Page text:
Working in the field within ecology and environmental studies is critical because the topics of interest such wildlife, water, forests, and air, are located outside. Penn State Altoona professors and instructors recognize the value and importance of students experiencing hands-on learning.
Students enrolled in Biology 444, Ecology of the mid-Atlantic, had such an opportunity on Oct. 3 when they traveled to Penn State Dubois to learn about bird migration and bird banding with biology professor Carolyn Mahan.
Emily Thomas, Penn State Dubois wildlife instructor maintains a Migratory Bird monitoring site and showed students how birds are captured via mist-netting, marked with numbered leg bands, and released in order to monitor their migration patterns and overall health. Birds captured while students were visiting the site included Northern Cardinal, Common Yellowthroat, and Song Sparrow.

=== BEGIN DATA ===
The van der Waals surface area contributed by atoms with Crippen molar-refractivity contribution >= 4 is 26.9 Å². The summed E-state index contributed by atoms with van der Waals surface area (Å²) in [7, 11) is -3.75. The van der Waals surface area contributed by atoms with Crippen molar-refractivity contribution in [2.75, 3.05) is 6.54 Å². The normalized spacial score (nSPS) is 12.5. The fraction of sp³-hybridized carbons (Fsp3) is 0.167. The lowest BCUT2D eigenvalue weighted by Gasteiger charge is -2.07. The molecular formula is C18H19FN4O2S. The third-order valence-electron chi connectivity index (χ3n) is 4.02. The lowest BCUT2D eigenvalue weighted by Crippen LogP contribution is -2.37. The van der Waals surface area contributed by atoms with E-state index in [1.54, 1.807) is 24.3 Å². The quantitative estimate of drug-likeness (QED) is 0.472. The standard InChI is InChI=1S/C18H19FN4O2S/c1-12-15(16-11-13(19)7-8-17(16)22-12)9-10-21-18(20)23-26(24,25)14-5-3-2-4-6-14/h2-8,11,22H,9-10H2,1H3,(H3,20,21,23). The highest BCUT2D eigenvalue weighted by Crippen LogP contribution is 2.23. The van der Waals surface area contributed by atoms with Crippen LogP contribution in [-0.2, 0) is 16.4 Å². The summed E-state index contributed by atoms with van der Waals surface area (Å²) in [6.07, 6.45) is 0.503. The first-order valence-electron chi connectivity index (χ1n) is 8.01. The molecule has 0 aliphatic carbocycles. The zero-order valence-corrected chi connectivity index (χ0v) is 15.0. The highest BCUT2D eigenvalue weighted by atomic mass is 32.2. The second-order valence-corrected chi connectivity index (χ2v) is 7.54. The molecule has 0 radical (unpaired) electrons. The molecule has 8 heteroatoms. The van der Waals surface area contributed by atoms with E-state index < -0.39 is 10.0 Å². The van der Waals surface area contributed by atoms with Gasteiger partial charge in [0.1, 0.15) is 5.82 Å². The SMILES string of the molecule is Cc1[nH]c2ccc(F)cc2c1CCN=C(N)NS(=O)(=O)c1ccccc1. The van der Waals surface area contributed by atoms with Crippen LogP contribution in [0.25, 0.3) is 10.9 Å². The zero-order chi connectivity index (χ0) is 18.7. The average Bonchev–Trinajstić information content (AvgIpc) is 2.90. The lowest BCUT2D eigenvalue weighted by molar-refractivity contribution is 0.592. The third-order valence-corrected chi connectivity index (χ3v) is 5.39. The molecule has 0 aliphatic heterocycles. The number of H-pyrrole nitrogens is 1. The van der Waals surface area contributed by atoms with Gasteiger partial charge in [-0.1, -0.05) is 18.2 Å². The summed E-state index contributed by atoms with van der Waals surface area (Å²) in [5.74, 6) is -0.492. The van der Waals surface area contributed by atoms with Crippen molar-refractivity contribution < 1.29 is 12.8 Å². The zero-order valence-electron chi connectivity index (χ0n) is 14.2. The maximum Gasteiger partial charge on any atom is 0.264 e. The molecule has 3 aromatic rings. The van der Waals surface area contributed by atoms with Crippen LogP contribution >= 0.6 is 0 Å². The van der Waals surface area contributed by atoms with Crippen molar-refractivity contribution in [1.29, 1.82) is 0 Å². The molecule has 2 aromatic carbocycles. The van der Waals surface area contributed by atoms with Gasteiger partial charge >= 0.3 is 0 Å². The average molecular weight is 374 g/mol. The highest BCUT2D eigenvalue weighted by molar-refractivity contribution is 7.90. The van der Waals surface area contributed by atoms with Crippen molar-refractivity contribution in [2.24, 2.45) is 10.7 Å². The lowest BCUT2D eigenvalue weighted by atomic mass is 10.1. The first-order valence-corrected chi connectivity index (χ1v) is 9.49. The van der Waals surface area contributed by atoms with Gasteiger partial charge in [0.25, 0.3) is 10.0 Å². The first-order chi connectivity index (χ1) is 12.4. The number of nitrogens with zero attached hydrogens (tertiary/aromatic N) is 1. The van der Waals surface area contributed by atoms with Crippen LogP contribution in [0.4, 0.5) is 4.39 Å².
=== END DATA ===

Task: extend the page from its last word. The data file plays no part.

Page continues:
"Field-based inquiry brings students into direct experiential contact with these parts of larger ecological systems," states Mahan. "Recent pedagogical research conducted at Carleton College and Vanderbilt University among others has provided evidence that field-based learning deepens student enthusiasm about a topic and increases his/her learning potential. Field-based learning also fosters close working relationships among faculty and students and increases topic discussion and shared discovery of knowledge."